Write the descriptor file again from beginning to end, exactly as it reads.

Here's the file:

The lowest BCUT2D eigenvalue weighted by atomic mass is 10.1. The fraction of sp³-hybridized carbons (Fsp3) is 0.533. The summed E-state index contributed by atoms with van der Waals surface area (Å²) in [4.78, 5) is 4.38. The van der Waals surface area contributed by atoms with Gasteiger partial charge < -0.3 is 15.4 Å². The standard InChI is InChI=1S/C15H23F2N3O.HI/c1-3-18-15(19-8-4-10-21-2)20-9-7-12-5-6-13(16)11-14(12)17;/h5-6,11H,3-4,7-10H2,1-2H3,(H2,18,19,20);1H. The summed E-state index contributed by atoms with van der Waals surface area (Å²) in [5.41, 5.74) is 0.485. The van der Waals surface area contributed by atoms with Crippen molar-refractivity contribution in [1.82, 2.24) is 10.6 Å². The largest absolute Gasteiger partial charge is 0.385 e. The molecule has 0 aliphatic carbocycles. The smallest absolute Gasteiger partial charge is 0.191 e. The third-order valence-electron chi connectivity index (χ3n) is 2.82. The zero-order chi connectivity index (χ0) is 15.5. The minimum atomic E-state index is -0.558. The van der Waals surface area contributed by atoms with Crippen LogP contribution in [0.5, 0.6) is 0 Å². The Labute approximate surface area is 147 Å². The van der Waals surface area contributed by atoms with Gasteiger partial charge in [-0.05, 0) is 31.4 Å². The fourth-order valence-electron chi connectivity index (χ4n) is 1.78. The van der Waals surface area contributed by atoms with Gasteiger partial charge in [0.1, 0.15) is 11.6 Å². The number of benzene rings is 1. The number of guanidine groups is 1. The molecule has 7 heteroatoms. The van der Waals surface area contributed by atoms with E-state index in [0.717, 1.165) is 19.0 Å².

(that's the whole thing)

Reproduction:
The lowest BCUT2D eigenvalue weighted by atomic mass is 10.1. The fraction of sp³-hybridized carbons (Fsp3) is 0.533. The summed E-state index contributed by atoms with van der Waals surface area (Å²) in [4.78, 5) is 4.38. The van der Waals surface area contributed by atoms with Gasteiger partial charge < -0.3 is 15.4 Å². The standard InChI is InChI=1S/C15H23F2N3O.HI/c1-3-18-15(19-8-4-10-21-2)20-9-7-12-5-6-13(16)11-14(12)17;/h5-6,11H,3-4,7-10H2,1-2H3,(H2,18,19,20);1H. The summed E-state index contributed by atoms with van der Waals surface area (Å²) in [5.41, 5.74) is 0.485. The van der Waals surface area contributed by atoms with Crippen molar-refractivity contribution in [1.82, 2.24) is 10.6 Å². The largest absolute Gasteiger partial charge is 0.385 e. The molecule has 0 aliphatic carbocycles. The smallest absolute Gasteiger partial charge is 0.191 e. The third-order valence-electron chi connectivity index (χ3n) is 2.82. The zero-order chi connectivity index (χ0) is 15.5. The minimum atomic E-state index is -0.558. The van der Waals surface area contributed by atoms with Crippen LogP contribution in [0.5, 0.6) is 0 Å². The Labute approximate surface area is 147 Å². The van der Waals surface area contributed by atoms with Gasteiger partial charge in [-0.05, 0) is 31.4 Å². The fourth-order valence-electron chi connectivity index (χ4n) is 1.78. The van der Waals surface area contributed by atoms with Gasteiger partial charge in [0.1, 0.15) is 11.6 Å². The number of benzene rings is 1. The number of guanidine groups is 1. The molecule has 7 heteroatoms. The van der Waals surface area contributed by atoms with E-state index in [0.717, 1.165) is 19.0 Å².